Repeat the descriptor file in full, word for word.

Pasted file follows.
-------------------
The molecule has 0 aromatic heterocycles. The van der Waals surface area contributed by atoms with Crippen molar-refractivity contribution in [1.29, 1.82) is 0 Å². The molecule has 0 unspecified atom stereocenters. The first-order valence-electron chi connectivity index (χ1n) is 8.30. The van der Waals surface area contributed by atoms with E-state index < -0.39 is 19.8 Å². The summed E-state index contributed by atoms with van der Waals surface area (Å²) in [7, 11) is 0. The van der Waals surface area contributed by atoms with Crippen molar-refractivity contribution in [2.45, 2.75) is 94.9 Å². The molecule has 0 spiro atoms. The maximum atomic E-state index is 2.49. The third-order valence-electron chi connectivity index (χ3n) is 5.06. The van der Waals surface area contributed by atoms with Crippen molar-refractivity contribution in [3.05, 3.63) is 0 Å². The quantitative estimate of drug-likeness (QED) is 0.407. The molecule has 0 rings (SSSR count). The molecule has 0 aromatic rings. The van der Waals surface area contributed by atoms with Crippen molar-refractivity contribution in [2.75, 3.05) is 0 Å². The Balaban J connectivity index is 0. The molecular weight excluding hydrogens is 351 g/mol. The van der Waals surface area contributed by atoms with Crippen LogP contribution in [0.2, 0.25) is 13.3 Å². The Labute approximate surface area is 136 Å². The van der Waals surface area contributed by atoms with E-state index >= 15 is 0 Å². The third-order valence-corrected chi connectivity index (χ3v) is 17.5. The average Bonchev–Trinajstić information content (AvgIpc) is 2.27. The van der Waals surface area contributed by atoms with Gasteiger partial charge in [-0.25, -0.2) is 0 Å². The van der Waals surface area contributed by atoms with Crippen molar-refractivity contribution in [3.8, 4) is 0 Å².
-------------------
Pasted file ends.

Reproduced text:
The molecule has 0 aromatic heterocycles. The van der Waals surface area contributed by atoms with Crippen molar-refractivity contribution in [1.29, 1.82) is 0 Å². The molecule has 0 unspecified atom stereocenters. The first-order valence-electron chi connectivity index (χ1n) is 8.30. The van der Waals surface area contributed by atoms with E-state index < -0.39 is 19.8 Å². The summed E-state index contributed by atoms with van der Waals surface area (Å²) in [7, 11) is 0. The van der Waals surface area contributed by atoms with Crippen molar-refractivity contribution in [2.45, 2.75) is 94.9 Å². The molecule has 0 spiro atoms. The maximum atomic E-state index is 2.49. The third-order valence-electron chi connectivity index (χ3n) is 5.06. The van der Waals surface area contributed by atoms with Crippen molar-refractivity contribution in [3.05, 3.63) is 0 Å². The quantitative estimate of drug-likeness (QED) is 0.407. The molecule has 0 rings (SSSR count). The molecule has 0 aromatic rings. The van der Waals surface area contributed by atoms with Crippen molar-refractivity contribution in [2.75, 3.05) is 0 Å². The Balaban J connectivity index is 0. The molecular weight excluding hydrogens is 351 g/mol. The van der Waals surface area contributed by atoms with Crippen LogP contribution in [0.2, 0.25) is 13.3 Å². The Labute approximate surface area is 136 Å². The van der Waals surface area contributed by atoms with E-state index >= 15 is 0 Å². The third-order valence-corrected chi connectivity index (χ3v) is 17.5. The average Bonchev–Trinajstić information content (AvgIpc) is 2.27. The van der Waals surface area contributed by atoms with Gasteiger partial charge in [-0.25, -0.2) is 0 Å². The van der Waals surface area contributed by atoms with Crippen molar-refractivity contribution in [3.8, 4) is 0 Å².